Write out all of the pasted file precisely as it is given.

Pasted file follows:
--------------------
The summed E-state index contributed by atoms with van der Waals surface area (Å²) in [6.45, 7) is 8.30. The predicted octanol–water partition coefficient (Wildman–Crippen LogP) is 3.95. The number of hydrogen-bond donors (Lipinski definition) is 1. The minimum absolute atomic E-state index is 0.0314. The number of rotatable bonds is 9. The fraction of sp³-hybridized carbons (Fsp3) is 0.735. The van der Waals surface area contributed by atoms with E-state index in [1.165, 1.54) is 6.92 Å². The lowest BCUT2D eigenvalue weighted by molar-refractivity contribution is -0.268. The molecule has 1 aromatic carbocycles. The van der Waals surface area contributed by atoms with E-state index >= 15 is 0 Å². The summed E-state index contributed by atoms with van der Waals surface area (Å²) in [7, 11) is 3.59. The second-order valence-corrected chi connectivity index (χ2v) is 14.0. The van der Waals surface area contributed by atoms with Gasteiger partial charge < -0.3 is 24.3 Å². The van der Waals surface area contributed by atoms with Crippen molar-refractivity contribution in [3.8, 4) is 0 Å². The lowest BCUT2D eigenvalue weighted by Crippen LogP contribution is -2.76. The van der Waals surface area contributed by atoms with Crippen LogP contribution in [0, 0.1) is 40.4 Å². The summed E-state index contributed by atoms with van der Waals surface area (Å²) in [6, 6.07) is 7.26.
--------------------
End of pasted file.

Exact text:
The summed E-state index contributed by atoms with van der Waals surface area (Å²) in [6.45, 7) is 8.30. The predicted octanol–water partition coefficient (Wildman–Crippen LogP) is 3.95. The number of hydrogen-bond donors (Lipinski definition) is 1. The minimum absolute atomic E-state index is 0.0314. The number of rotatable bonds is 9. The fraction of sp³-hybridized carbons (Fsp3) is 0.735. The van der Waals surface area contributed by atoms with E-state index in [1.165, 1.54) is 6.92 Å². The lowest BCUT2D eigenvalue weighted by molar-refractivity contribution is -0.268. The molecule has 1 aromatic carbocycles. The van der Waals surface area contributed by atoms with E-state index >= 15 is 0 Å². The summed E-state index contributed by atoms with van der Waals surface area (Å²) in [7, 11) is 3.59. The second-order valence-corrected chi connectivity index (χ2v) is 14.0. The van der Waals surface area contributed by atoms with Gasteiger partial charge < -0.3 is 24.3 Å². The van der Waals surface area contributed by atoms with Crippen molar-refractivity contribution in [3.8, 4) is 0 Å². The lowest BCUT2D eigenvalue weighted by Crippen LogP contribution is -2.76. The van der Waals surface area contributed by atoms with Crippen LogP contribution in [0, 0.1) is 40.4 Å². The summed E-state index contributed by atoms with van der Waals surface area (Å²) in [6, 6.07) is 7.26.